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The Terms of Anarcho-Modernism

Post #1649 • February 26, 2014, 4:46 PM • 1 Comment

My Anarcho-Modernism post was shared with a private group on Facebook. Someone asked me to clarify the terms in advance of further discussion. I have copied my comments below, with some editing.

So, terms are a problem throughout this piece because Greenberg and Read don't agree on a definition for "culture." My tendency to prefer dictionary definitions when possible makes me favor Greenberg's. Read's distinction between art and culture is pretty artificial even if it's an interesting one to make. The objection from both of them, really, is to rote culture or imposed culture, and with that clarified - somewhat at the expense of Read, I admit - they're in close enough agreement to get past the differences in terms.

Culture is just the general sphere of activity in which works of art get made and looked at. Read's categorical distinction makes it hard to talk about the people who enjoy and support art - fine, they're not the culture, they're not the art world, but then what do we call them? This is why Paraskos tends to sound a little cryptic in his conclusions, in my opinion. New possibilities open up at the end of his essays on this topic and they remain unexplored, seemingly out of necessity because it's not clear how one might explore them without coining even more definitions of existing terms.

My point is that if the real problem here is imposed culture, then there's a solution already extant in Greenbergian modernism that organizes spontaneously and thus works against impositions, and it's basically the same process observed by Menger: numerous people trying to satisfy personal desires cause outcomes to appear that are unsought but nevertheless valuable. The difference is that artistic conventions are getting traded instead of commodities. There isn't a literally finite supply of conventions, but not all conventions are equally viable at any given time and there is always an uneven distribution of talent among people who would employ them, so you end up with a phenomenon similar in some ways to a market.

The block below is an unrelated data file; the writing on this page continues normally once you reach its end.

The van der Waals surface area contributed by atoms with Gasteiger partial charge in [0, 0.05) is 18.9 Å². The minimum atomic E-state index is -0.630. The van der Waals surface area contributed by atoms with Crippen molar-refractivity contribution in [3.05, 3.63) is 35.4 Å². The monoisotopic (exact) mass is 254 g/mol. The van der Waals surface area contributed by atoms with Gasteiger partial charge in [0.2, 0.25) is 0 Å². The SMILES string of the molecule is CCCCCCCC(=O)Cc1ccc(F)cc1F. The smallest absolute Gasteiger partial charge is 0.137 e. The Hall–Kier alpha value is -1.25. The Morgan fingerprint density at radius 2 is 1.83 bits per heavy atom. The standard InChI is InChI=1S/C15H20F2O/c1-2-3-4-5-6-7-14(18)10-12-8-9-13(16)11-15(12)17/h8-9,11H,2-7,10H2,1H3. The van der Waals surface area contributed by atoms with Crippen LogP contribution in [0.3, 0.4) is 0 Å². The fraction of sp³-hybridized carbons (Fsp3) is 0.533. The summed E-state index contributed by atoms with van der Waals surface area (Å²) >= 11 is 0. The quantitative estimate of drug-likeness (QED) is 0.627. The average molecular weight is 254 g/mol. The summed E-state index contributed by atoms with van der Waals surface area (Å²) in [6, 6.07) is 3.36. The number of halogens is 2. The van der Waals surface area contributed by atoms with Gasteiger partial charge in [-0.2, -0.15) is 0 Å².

That's another problem with Read - some culture is always going to imposed. That imposition isn't necessarily one by powerful people in the art world, although that certainly happens. More fundamentally the medium has a history of usage and stock conventions, and this is what you first learn when you learn to use the medium. It can't be any other way. It's also not necessarily a bad thing - conventions are enabling and it's nice that we don't have to keep reinventing them.

Even the people inventing Abstract Expressionism from scratch still started with painting in oils on rectangular supports. The gamelan may be different from year to year but each year it is still recognizable as gamelan and has to succeed as gamelan. Good art happens as a successful response to the need to make work that is both good and different.

But the fact of the matter is that you need a lot of the conventions of the genre to make that differing art, even if not all of them, or even if you're doing something new with them. It happens sometimes that new art is good but so different that it takes the audience some time to catch up to it. But if it's good they do, or at least I believe they tend to. It's hard to look at a Gauguin and truly feel it to be as scandalous as it once was. So we have to combat the inflated cultural imperialists of the world and the culture they impose on us, but the first line of attack against them is to make better art.

Comment

1.

John Link

February 26, 2014, 10:48 PM

Interesting observation about Gauguin and scandal. The history of scandals tells us most of them don't seem scandalous for long. It takes something truly awful, not merely scandalous, like the Holocaust, to endure. In any case, as you suggest, scandals and better art are completely different things. It has gotten to the point where anything remotely good is automatically "different".

I don't know why there is so much concern with "imposition" over the past 100 years. I have a friend who was once told by Ivan Karp that Karp would show him if he made on small change to his drawings. Incredibly the change would have been a clear improvement, the kind of easy thing that would have yielded so much, the kind of thing that so seldom comes up. Yet my friend refused. I told him he made a big mistake. Had he accepted the imposition, his life would have turned out a lot different than it did, or so I conjecture.

Artists have lived with impositions for a long time. Everyone who painted a full Mount Calvary crucifixion scene had to include three crosses. It didn't kill any creativity. As you say, conventions are often enabling, not destructive.

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